This module saves the last passwords for each user in order to
force password change history and keep the user from alternating
between the same password too frequently.
This module does not work together with kerberos. In general, it
does not make much sense to use this module in conjunction with
NIS or LDAP, since the old passwords are stored on the local
machine and are not available on another machine for password
Turns on debugging via syslog(3).
When password changing enforce the module to use the new
password provided by a previously stacked password module
(this is used in the example of the stacking of the
pam_cracklib module documented below).
If this option is set, the check is enforced for root, too.
The last N passwords for each user are saved in
/etc/security/opasswd. The default is 10. Value of 0 makes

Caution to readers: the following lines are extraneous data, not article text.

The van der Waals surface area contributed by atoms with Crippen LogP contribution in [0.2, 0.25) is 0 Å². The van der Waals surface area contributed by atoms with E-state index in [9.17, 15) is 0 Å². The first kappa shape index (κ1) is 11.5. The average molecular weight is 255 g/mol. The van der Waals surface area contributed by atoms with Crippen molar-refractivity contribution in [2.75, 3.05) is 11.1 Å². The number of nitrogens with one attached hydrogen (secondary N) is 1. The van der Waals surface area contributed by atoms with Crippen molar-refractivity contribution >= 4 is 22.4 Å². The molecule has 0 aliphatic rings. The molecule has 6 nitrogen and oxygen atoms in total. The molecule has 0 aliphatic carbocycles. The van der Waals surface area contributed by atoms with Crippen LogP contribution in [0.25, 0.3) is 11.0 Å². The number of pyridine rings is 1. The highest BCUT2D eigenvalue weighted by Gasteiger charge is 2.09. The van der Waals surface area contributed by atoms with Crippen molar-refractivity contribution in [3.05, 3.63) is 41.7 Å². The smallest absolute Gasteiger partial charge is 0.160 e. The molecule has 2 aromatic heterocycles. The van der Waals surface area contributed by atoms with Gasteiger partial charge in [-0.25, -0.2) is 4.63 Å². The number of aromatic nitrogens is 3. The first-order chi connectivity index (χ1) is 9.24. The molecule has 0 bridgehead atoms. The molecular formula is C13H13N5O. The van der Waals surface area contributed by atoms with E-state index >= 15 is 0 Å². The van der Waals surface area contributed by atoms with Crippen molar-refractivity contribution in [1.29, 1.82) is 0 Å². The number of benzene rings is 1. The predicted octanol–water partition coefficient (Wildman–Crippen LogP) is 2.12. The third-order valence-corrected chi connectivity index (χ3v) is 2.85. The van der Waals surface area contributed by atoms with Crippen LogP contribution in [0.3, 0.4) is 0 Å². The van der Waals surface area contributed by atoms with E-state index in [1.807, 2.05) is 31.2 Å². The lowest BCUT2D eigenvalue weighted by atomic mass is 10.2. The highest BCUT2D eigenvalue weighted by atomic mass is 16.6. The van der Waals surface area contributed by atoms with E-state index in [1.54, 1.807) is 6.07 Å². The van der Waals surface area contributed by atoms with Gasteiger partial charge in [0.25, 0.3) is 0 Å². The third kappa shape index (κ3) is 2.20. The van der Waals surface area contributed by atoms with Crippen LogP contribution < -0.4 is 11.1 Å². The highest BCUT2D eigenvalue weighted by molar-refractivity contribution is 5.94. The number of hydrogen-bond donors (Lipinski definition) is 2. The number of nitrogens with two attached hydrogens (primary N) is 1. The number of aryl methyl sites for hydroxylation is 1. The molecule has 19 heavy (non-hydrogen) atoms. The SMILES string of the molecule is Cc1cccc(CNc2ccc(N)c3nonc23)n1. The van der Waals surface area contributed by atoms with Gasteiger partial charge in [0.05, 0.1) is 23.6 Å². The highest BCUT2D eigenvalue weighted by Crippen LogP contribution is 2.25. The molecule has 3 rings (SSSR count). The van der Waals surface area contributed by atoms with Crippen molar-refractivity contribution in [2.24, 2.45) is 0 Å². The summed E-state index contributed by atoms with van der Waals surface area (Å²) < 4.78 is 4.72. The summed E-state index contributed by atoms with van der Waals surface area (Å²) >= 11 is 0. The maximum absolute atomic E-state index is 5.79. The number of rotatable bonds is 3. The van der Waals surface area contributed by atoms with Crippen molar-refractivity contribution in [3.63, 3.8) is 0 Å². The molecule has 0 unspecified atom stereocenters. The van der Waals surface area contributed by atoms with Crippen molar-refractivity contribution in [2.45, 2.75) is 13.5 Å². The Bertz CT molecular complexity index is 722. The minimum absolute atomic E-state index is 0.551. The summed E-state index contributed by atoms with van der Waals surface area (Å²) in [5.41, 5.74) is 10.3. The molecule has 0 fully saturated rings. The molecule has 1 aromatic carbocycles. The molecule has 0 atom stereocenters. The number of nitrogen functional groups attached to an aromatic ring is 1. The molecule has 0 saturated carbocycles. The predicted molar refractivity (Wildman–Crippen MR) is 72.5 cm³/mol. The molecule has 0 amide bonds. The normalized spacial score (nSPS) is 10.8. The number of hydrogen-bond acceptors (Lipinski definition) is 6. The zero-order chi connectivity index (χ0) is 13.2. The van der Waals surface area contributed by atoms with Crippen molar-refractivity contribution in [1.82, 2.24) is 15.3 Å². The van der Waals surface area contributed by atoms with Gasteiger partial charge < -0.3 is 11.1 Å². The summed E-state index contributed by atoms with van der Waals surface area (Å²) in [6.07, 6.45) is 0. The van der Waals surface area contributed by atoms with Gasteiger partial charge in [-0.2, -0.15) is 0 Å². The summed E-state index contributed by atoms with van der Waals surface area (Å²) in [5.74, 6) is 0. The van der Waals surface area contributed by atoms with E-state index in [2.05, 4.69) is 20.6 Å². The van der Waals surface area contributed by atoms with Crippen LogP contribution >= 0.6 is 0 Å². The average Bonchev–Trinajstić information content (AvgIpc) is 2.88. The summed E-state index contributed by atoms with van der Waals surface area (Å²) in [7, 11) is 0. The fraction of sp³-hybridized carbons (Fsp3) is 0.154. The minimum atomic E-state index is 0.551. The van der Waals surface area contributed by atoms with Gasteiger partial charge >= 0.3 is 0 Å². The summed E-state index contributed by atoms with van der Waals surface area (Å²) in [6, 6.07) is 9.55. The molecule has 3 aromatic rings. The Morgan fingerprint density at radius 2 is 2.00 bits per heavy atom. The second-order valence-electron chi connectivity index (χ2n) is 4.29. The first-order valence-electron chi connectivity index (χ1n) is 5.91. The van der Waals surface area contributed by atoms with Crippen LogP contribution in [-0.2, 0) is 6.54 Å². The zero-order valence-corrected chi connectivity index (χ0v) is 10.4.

the module to keep the existing contents of the opasswd file
Prompt user at most N times before returning with error. The
default is 1.
See pam_get_authtok(3) for more details.
No new password was entered, the user aborted password change
or new password couldn't be set.
Password history was disabled.
Password was rejected too often.
User is not known to system.
This page is part of the linux-pam (Pluggable Authentication
Modules for Linux) project. Information about the project can be
found at ⟨http://www.linux-pam.org/⟩. If you have a bug report
for this manual page, see ⟨//www.linux-pam.org/⟩. This page was
obtained from the tarball Linux-PAM-1.3.0.tar.bz2 fetched from
⟨http://www.linux-pam.org/library/⟩ on 2020-12-18. If you
discover any rendering problems in this HTML version of the page,
or you believe there is a better or more up-to-date source for
the page, or you have corrections or improvements to the
information in this COLOPHON (which is not part of the original
manual page), send a mail to email@example.com
Linux-PAM Manual 04/01/2016 PAM_PWHISTORY(8)